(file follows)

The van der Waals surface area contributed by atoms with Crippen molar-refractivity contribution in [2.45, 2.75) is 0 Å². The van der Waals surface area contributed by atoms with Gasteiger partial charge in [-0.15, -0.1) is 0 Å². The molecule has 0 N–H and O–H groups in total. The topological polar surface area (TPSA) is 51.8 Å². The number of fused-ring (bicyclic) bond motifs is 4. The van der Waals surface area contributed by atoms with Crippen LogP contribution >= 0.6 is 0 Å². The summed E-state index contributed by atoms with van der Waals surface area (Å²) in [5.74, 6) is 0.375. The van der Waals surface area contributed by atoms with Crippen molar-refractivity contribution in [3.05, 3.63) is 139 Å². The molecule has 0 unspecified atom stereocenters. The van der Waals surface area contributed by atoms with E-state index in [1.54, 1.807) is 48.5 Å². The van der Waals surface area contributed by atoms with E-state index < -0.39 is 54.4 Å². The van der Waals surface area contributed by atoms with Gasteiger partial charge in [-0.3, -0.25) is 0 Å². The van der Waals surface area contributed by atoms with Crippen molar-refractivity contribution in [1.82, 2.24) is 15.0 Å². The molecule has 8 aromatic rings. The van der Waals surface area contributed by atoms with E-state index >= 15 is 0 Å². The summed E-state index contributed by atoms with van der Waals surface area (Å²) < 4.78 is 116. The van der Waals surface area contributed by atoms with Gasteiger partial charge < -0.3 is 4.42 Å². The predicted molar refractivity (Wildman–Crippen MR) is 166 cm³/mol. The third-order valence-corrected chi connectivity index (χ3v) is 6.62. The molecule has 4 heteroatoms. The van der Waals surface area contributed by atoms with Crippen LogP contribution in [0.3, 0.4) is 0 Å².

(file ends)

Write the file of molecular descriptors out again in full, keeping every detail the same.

The van der Waals surface area contributed by atoms with Crippen molar-refractivity contribution in [2.45, 2.75) is 0 Å². The van der Waals surface area contributed by atoms with Gasteiger partial charge in [-0.15, -0.1) is 0 Å². The molecule has 0 N–H and O–H groups in total. The topological polar surface area (TPSA) is 51.8 Å². The number of fused-ring (bicyclic) bond motifs is 4. The van der Waals surface area contributed by atoms with Crippen LogP contribution >= 0.6 is 0 Å². The summed E-state index contributed by atoms with van der Waals surface area (Å²) in [5.74, 6) is 0.375. The van der Waals surface area contributed by atoms with Crippen molar-refractivity contribution in [3.05, 3.63) is 139 Å². The molecule has 0 unspecified atom stereocenters. The van der Waals surface area contributed by atoms with E-state index in [1.54, 1.807) is 48.5 Å². The van der Waals surface area contributed by atoms with E-state index < -0.39 is 54.4 Å². The van der Waals surface area contributed by atoms with Gasteiger partial charge in [-0.3, -0.25) is 0 Å². The van der Waals surface area contributed by atoms with Crippen molar-refractivity contribution in [1.82, 2.24) is 15.0 Å². The molecule has 8 aromatic rings. The van der Waals surface area contributed by atoms with E-state index >= 15 is 0 Å². The summed E-state index contributed by atoms with van der Waals surface area (Å²) < 4.78 is 116. The van der Waals surface area contributed by atoms with Gasteiger partial charge < -0.3 is 4.42 Å². The predicted molar refractivity (Wildman–Crippen MR) is 166 cm³/mol. The third-order valence-corrected chi connectivity index (χ3v) is 6.62. The molecule has 4 heteroatoms. The van der Waals surface area contributed by atoms with Crippen LogP contribution in [0.3, 0.4) is 0 Å².